When I was called to the stage last night my stomach fell into the vicinity of my knees. It wasn’t because I’m afraid of being on stage; I’m no stranger to the spotlight, and it’s not like I was wearing Jennifer Lawrence’s Oscar gown. It was because I’d just won a scholarship, the Barry Broadfoot Award for Journalism – Creative Non-Fiction.
Stepping back a little, let’s establish that I’m not accustomed to receiving praise; it just hasn’t been part of any of the corporate cultures I’ve worked in over the last 20 years. And in the freelance writing and consulting business, validation comes in the form of a cheque and (hopefully) repeat business. Maybe that’s why I’m so neurotic about the grades I get at VIU as I pursue my BA in Creative Writing. I’m addicted to the validation. A girl’s gotta get it where she can. And last night, this girl got it.
Portal Magazine, VIU’s student-published Creative Writing journal, was holding its launch party. Since I wasn’t in the class and didn’t actually have anything in the magazine this year, I wasn’t planning on attending. Then I received a cryptic, personalized email invitation to the event. My curiosity was enough to propel me off the couch and down to the Globe, where it paid off in the form of a trip to the stage to receive a large white envelope. There were no acceptance speeches but, if there were, mine would have gone something like, “You like me, right now, you like me!”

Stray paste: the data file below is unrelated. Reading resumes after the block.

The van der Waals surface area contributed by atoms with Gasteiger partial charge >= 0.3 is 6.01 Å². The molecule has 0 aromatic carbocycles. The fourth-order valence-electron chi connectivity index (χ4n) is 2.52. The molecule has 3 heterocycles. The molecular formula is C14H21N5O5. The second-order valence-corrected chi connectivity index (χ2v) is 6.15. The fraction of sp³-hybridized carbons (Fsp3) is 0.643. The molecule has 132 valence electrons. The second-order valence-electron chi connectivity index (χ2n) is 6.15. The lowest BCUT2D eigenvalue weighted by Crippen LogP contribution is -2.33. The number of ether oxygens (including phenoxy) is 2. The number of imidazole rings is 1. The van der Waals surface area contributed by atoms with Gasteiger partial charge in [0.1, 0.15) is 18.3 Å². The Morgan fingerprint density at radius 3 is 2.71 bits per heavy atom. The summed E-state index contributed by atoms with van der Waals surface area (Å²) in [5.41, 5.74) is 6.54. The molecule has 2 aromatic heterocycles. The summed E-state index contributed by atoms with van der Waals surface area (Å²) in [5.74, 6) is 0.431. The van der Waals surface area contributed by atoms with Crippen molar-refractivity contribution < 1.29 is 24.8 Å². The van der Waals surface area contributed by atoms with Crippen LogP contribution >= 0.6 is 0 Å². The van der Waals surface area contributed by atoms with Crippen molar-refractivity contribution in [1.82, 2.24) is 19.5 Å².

It’s true that I’ve had rich and varied careers between the music industry, event management, broadcasting, and writing, and I’m extremely grateful for that. While I managed to make it all happen without “higher education”, I’ve always felt like something was missing, and that was a degree.
So here I am, on the cusp of my fourth year at VIU, and while my grades have been strong (okay, excellent), it feels good to win that scholarship. Really good. The money will go straight into tuition, of course. But that piece of paper is going straight into a frame. There’s a wall where I hang mementos of my accomplishments, like markers of that validation I never received. Today there’s one more.